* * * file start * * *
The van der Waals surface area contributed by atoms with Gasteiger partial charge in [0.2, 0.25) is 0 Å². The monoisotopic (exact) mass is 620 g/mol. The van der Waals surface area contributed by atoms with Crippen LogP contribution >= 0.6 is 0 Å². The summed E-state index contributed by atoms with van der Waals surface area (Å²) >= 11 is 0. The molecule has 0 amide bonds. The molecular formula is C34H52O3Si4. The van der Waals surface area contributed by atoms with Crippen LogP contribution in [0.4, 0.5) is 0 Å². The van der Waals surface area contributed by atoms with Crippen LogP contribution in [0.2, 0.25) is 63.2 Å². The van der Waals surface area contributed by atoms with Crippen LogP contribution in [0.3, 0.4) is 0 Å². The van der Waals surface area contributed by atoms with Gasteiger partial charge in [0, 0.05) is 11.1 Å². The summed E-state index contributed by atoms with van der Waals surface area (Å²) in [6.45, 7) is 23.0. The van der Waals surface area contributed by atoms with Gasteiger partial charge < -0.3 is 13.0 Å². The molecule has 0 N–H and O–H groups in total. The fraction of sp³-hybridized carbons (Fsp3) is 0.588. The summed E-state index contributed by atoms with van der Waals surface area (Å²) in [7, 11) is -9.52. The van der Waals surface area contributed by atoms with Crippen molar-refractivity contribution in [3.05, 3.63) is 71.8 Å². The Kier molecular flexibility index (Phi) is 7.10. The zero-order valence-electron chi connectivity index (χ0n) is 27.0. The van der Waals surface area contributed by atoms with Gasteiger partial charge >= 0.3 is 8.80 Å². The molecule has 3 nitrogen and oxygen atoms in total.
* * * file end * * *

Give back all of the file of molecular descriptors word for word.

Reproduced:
The van der Waals surface area contributed by atoms with Gasteiger partial charge in [0.2, 0.25) is 0 Å². The monoisotopic (exact) mass is 620 g/mol. The van der Waals surface area contributed by atoms with Crippen LogP contribution >= 0.6 is 0 Å². The summed E-state index contributed by atoms with van der Waals surface area (Å²) >= 11 is 0. The molecule has 0 amide bonds. The molecular formula is C34H52O3Si4. The van der Waals surface area contributed by atoms with Crippen LogP contribution in [0.4, 0.5) is 0 Å². The van der Waals surface area contributed by atoms with Crippen LogP contribution in [0.2, 0.25) is 63.2 Å². The van der Waals surface area contributed by atoms with Crippen LogP contribution in [0.3, 0.4) is 0 Å². The van der Waals surface area contributed by atoms with Gasteiger partial charge in [0, 0.05) is 11.1 Å². The summed E-state index contributed by atoms with van der Waals surface area (Å²) in [6.45, 7) is 23.0. The van der Waals surface area contributed by atoms with Gasteiger partial charge < -0.3 is 13.0 Å². The molecule has 0 N–H and O–H groups in total. The fraction of sp³-hybridized carbons (Fsp3) is 0.588. The summed E-state index contributed by atoms with van der Waals surface area (Å²) in [7, 11) is -9.52. The van der Waals surface area contributed by atoms with Crippen molar-refractivity contribution in [3.05, 3.63) is 71.8 Å². The Kier molecular flexibility index (Phi) is 7.10. The zero-order valence-electron chi connectivity index (χ0n) is 27.0. The van der Waals surface area contributed by atoms with Gasteiger partial charge >= 0.3 is 8.80 Å². The molecule has 3 nitrogen and oxygen atoms in total.